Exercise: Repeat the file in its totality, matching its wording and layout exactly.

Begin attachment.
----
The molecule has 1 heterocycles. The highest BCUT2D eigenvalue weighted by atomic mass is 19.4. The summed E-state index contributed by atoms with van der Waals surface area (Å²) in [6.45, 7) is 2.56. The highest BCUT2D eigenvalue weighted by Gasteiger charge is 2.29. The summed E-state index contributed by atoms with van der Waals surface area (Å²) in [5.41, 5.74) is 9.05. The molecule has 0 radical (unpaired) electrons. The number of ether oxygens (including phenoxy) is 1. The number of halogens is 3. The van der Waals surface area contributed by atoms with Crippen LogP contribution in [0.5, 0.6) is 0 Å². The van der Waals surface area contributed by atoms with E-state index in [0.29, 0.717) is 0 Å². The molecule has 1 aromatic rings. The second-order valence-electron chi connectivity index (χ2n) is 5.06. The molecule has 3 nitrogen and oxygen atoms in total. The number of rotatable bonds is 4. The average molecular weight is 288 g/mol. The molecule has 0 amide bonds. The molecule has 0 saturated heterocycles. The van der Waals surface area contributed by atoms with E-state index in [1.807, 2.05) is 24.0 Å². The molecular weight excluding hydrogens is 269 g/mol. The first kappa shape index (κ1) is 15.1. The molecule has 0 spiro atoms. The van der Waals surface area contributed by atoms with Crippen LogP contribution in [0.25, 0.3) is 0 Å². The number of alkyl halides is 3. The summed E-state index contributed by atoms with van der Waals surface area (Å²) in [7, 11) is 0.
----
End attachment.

The molecule has 1 heterocycles. The highest BCUT2D eigenvalue weighted by atomic mass is 19.4. The summed E-state index contributed by atoms with van der Waals surface area (Å²) in [6.45, 7) is 2.56. The highest BCUT2D eigenvalue weighted by Gasteiger charge is 2.29. The summed E-state index contributed by atoms with van der Waals surface area (Å²) in [5.41, 5.74) is 9.05. The molecule has 0 radical (unpaired) electrons. The number of ether oxygens (including phenoxy) is 1. The number of halogens is 3. The van der Waals surface area contributed by atoms with Crippen LogP contribution in [0.5, 0.6) is 0 Å². The van der Waals surface area contributed by atoms with E-state index in [0.29, 0.717) is 0 Å². The molecule has 1 aromatic rings. The second-order valence-electron chi connectivity index (χ2n) is 5.06. The molecule has 3 nitrogen and oxygen atoms in total. The number of rotatable bonds is 4. The average molecular weight is 288 g/mol. The molecule has 0 amide bonds. The molecule has 0 saturated heterocycles. The van der Waals surface area contributed by atoms with E-state index in [1.807, 2.05) is 24.0 Å². The molecular weight excluding hydrogens is 269 g/mol. The first kappa shape index (κ1) is 15.1. The molecule has 0 spiro atoms. The van der Waals surface area contributed by atoms with Crippen LogP contribution in [0.25, 0.3) is 0 Å². The number of alkyl halides is 3. The summed E-state index contributed by atoms with van der Waals surface area (Å²) in [7, 11) is 0.